As most of my readers know, I regularly point out biased claims from organized medicine (often parroted by the mainstream press) that chiropractic is not supported by research. That’s why it’s always welcome news when studies are published that DO point out research proving the effectiveness of chiropractic.
The latest, a report published by Australia’s Cochrane Collaboration, confirms what may seem obviously to chiropractors and their patients — that chiropractic can be effective in helping people overcome low-back pain.
The research, led by Bruce Walker, DC, of the Murdoch University School of Chiropractic and Sports Science in Australia, analyzed a number of different techniques provided by chiropractors. Walker and his colleagues at Murdoch studied 12 randomized controlled trials that included 2,887 participants. Each trial compared combined chiropractic interventions to some other therapeutic approach to low-back pain.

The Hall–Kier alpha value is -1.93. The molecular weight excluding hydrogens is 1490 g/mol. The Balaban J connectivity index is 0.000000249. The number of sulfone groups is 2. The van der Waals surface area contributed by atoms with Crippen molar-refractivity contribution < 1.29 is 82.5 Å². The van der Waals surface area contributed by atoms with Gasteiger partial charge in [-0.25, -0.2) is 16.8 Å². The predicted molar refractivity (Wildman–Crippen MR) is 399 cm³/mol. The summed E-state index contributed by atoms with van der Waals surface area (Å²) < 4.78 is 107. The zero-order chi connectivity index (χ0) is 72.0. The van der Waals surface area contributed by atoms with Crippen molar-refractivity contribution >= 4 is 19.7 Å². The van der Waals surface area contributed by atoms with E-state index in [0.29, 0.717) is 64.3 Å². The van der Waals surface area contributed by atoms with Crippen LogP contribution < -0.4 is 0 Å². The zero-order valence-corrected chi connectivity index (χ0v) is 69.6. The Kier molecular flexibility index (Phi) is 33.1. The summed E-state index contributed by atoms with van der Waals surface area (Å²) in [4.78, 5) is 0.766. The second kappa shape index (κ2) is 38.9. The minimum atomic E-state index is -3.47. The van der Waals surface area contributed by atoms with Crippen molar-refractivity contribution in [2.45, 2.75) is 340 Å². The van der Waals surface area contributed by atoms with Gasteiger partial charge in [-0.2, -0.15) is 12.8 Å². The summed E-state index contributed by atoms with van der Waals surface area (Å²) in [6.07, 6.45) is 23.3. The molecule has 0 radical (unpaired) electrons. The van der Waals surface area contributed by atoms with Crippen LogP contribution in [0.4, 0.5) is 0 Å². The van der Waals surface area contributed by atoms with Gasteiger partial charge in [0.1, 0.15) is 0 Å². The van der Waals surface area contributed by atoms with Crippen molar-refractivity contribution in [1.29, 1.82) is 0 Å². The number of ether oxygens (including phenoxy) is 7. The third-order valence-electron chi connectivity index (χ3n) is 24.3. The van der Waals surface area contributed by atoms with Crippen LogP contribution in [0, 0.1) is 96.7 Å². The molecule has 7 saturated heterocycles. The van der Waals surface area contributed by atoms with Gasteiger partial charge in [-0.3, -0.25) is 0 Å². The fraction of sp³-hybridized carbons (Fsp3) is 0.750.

The result: in the short-term (within one month after the study began), pain improved in patients treated both with chiropractic and comparison treatments. Benefits were somewhat greater in the chiropractic group , although the difference was not considered “clinically significant,” the study’s authors wrote.
“If consumers have acute or subacute back pain they can have some confidence that if they go to the chiropractor they’ll see some improvement,” Dr. Walker reported.
References: Walker BF, et al. Combined chiropractic interventions for low-back pain (Review). Cochrane Database of Systematic Reviews. Issue 4, 2010.
About the Author – Terry A. Rondberg, DC
Dr. Terry Rondberg is an outspoken supporter for research on chiropractic care for not just back pain, but total body wellness. He is founder and CEO of the World Chiropractic Alliance, and is a much sought-after speaker worldwide on the issue of drug-free chiropractic.